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A reader recently asked us to provide some information about the symptoms of Lyme Disease and the parasite that causes it. She didn’t provide any context with this question, so we don’t know if she thinks she might have Lyme Disease, or if she is just curious and interested in this topic. Before we continue with this post, we want to stress that we are not medical professionals. We cannot provide medical advice or a medical diagnosis based on symptoms. Therefore, if our reader thinks she has Lyme Disease (or if she is concerned about her health in any sense) we encourage her to see a doctor immediately!
According to the Center for Disease Control and Prevention (CDC), Lyme Disease is caused by the Borrelia burgdorferi bacterium. Humans can contract Lyme Disease if they are bitten by infected Ixodes scapularis ticks. The symptoms of Lyme Disease include fatigue, fever, headache, and a characteristic skin rash called erythema migrans. Lyme Disease is often diagnosed by the presence of symptoms, the rash, and possible exposure to infected ticks. Once diagnosed, most cases of Lyme Disease can be treated successfully with a few weeks of prescribed antibiotics. However, if left untreated, the infection can spread to joints, the heart, and the nervous system.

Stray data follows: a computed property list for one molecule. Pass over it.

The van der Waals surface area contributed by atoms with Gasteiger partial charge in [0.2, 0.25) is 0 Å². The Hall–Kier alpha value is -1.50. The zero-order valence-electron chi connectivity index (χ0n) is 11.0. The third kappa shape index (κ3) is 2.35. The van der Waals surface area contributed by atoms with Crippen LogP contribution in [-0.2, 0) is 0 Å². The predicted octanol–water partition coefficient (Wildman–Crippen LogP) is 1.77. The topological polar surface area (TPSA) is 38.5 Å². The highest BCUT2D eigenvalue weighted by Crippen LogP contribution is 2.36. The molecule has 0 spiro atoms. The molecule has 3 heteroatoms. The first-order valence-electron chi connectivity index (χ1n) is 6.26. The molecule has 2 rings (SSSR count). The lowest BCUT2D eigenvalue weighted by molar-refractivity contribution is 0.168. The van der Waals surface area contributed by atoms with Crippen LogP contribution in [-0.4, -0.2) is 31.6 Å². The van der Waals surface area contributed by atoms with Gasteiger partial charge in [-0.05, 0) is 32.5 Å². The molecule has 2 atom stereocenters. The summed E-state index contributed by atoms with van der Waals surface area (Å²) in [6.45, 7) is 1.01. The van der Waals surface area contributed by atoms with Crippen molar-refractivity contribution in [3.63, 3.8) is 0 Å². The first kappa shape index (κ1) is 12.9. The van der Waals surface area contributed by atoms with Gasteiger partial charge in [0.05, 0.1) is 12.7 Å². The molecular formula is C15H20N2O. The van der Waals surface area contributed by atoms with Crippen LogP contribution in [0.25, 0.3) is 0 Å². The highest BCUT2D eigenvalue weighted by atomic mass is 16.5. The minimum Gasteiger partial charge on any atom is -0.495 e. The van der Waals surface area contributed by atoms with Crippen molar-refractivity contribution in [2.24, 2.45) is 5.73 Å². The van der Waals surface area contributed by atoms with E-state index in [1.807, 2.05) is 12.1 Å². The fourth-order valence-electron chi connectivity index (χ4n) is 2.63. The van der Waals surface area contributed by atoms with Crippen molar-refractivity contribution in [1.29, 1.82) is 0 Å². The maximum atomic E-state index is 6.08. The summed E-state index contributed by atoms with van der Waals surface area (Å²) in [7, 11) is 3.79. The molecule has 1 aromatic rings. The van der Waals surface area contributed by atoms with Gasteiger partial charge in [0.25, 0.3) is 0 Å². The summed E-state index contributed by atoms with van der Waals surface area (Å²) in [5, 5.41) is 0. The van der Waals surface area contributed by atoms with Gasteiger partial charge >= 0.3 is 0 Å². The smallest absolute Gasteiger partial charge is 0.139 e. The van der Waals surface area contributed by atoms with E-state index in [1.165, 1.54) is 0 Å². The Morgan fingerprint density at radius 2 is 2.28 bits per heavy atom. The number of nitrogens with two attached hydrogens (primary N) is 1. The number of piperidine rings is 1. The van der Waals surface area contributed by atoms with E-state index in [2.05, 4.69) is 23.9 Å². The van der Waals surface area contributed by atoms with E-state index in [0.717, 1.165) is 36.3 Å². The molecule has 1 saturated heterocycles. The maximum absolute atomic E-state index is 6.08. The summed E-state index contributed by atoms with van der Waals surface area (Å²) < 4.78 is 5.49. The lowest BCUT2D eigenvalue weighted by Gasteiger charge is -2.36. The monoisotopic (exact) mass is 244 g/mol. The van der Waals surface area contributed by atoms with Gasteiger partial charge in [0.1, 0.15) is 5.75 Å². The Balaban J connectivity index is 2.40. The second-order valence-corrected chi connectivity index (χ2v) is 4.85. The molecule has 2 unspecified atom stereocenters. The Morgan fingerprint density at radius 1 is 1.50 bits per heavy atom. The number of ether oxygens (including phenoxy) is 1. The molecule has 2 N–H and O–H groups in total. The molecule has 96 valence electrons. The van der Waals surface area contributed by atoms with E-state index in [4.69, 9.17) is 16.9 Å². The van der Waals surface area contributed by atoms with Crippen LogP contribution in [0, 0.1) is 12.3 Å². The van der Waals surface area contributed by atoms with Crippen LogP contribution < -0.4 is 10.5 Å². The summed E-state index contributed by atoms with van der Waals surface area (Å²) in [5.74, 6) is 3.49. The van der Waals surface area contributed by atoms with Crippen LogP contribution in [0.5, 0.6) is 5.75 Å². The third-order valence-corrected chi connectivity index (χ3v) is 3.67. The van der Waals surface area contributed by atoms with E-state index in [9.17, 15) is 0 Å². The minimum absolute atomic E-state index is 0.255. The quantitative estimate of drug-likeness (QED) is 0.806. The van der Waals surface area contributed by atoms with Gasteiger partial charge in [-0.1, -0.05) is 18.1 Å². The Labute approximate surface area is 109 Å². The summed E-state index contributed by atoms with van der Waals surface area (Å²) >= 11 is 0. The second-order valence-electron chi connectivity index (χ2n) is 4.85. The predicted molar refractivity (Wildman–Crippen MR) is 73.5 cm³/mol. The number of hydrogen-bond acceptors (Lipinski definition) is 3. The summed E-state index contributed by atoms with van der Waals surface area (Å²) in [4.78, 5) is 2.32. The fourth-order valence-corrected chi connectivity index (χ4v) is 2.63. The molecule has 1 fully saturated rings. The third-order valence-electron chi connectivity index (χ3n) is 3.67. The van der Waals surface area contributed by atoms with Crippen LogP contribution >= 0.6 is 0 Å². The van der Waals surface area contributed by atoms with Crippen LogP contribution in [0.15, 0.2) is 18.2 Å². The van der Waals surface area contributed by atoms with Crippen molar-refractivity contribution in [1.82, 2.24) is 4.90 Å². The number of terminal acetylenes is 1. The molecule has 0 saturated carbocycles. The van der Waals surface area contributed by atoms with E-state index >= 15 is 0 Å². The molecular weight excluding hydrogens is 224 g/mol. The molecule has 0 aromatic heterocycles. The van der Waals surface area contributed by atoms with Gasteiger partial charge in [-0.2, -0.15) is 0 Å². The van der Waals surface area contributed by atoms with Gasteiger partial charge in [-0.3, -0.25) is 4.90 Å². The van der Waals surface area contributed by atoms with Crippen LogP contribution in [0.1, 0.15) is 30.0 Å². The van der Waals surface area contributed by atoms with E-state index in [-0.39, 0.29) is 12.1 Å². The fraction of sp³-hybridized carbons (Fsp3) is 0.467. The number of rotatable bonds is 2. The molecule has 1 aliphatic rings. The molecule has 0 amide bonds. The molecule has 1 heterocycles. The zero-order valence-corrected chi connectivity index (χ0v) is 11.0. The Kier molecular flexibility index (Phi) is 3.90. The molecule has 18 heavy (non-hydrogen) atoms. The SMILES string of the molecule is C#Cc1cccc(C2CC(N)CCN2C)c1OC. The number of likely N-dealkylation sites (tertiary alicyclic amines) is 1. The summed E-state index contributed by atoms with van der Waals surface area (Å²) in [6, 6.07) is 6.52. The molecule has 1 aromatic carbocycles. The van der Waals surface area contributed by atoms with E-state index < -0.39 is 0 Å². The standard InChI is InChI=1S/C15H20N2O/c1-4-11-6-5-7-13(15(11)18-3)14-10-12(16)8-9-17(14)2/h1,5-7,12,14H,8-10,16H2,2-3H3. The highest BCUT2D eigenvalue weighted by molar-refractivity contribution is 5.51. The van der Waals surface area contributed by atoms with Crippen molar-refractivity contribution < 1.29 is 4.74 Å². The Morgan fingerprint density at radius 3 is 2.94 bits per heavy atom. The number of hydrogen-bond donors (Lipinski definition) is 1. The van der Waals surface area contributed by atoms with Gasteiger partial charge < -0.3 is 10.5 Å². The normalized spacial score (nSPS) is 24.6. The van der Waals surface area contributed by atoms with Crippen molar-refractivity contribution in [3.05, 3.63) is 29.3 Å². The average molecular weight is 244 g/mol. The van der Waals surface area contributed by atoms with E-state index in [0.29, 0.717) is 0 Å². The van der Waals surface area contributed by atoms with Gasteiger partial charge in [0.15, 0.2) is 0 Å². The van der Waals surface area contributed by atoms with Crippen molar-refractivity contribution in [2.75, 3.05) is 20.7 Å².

According to the CDC article on Lyme Disease transmission, in most cases the infected tick must be attached to the human for 36-48 hours (or more) before the Borrelia burgdorferi bacterium can be transmitted. Most humans infected with Lyme Disease are bitten by immature ticks, or nymphs, during the spring and summer months. Their minuscule size make them difficult to see and feel. Therefore, it is important to check for ticks, especially in hidden areas like armpits, the groin, and scalp after spending time outdoors.
In conclusion, this post provides some information about Lyme Disease for a curious reader. If our reader thinks she might have Lyme disease or is worried about her health in any way, we encourage her to see a medical professional as soon as possible.